1) What? Sixty years ago, the Odyssey deviated from its mission to investigate the approaching Tet. Jack disengaged the flight capsule from the sleeping pod section of the ship, telling Victoria that it was programmed for re-entry. Jack and Victoria then disappear into the Tet and are doomed to become the origin of innumerable clones. The section of the Odyssey carrying the rest of the crew in hibernation then…what? Orbited Earth for over half a century? I thought it was programmed to re-enter Earth’s atmosphere? Didn’t the Tet notice it up there somewhere in the intervening decades?
And okay, assuming it did just endlessly orbit up there, and the Tet didn’t notice it, why did it crash land during the events of the movie? Oh, because it received a signal from the “Scavs”. Oh wait, but the Scavs are actually Beech’s gang of human survivors. So why did they send up a signal telling the Odyssey to land? Why did they wait until just then? Did they know the survivors would be killed off by drones? Was it all just a plan to see what Jack #49 would do? But if they did do this on purpose, not only is it quite morally questionable of them, it also doesn’t explain why Beech later seems surprised to find out who Julia was. Not that the movie bothers trying to explain any of the above; it’s never mentioned at all.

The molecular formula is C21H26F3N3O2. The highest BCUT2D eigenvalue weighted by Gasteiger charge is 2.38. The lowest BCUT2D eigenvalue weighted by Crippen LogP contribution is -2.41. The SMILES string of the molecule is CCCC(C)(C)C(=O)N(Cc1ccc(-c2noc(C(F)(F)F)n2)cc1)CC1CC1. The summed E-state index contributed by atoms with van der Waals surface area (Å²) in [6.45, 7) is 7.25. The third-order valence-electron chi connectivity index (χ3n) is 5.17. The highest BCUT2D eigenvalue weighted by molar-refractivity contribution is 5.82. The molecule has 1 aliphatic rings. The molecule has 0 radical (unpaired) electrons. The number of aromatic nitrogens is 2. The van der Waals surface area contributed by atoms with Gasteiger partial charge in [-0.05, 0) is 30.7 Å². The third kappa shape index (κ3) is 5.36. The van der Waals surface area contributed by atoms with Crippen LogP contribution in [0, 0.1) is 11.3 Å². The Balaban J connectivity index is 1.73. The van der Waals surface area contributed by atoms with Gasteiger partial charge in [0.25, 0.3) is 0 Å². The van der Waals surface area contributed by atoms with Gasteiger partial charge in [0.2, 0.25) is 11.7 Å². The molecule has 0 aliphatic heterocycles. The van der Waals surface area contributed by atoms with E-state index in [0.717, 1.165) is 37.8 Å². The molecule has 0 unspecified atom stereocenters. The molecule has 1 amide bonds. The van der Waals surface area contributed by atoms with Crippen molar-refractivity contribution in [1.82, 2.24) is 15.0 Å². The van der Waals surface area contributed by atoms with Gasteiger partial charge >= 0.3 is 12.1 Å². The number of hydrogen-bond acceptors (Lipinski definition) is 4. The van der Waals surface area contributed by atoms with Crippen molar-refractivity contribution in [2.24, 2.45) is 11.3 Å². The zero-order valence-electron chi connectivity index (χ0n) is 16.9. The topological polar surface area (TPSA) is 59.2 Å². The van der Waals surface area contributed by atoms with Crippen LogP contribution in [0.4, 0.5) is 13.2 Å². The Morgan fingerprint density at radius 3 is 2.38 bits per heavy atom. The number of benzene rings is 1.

In the end, I felt that this movie was a waste of time. If Jack had been played by someone other than Tom Cruise I might have had more interest in him, but the last character Cruise played with any degree of range was Lestat in 1994’s “Interview With A Vampire”. We’ve already seen him be intense and desperate in just about everything since, so I found myself mostly unmoved by his quest for the truth. Kurylenko’s Julia appears amazingly un-devastated by her actual husband’s capture and cloning, and quite willing to love whichever clone of his that happens to be in front of her at any given time. Freeman, as I mentioned, is squandered in this film.
Bottom line, I recommend forgetting about “Oblivion”. Give the M83 soundtrack a listen, and then spend your time more wisely by re-watching “The Matrix” at home.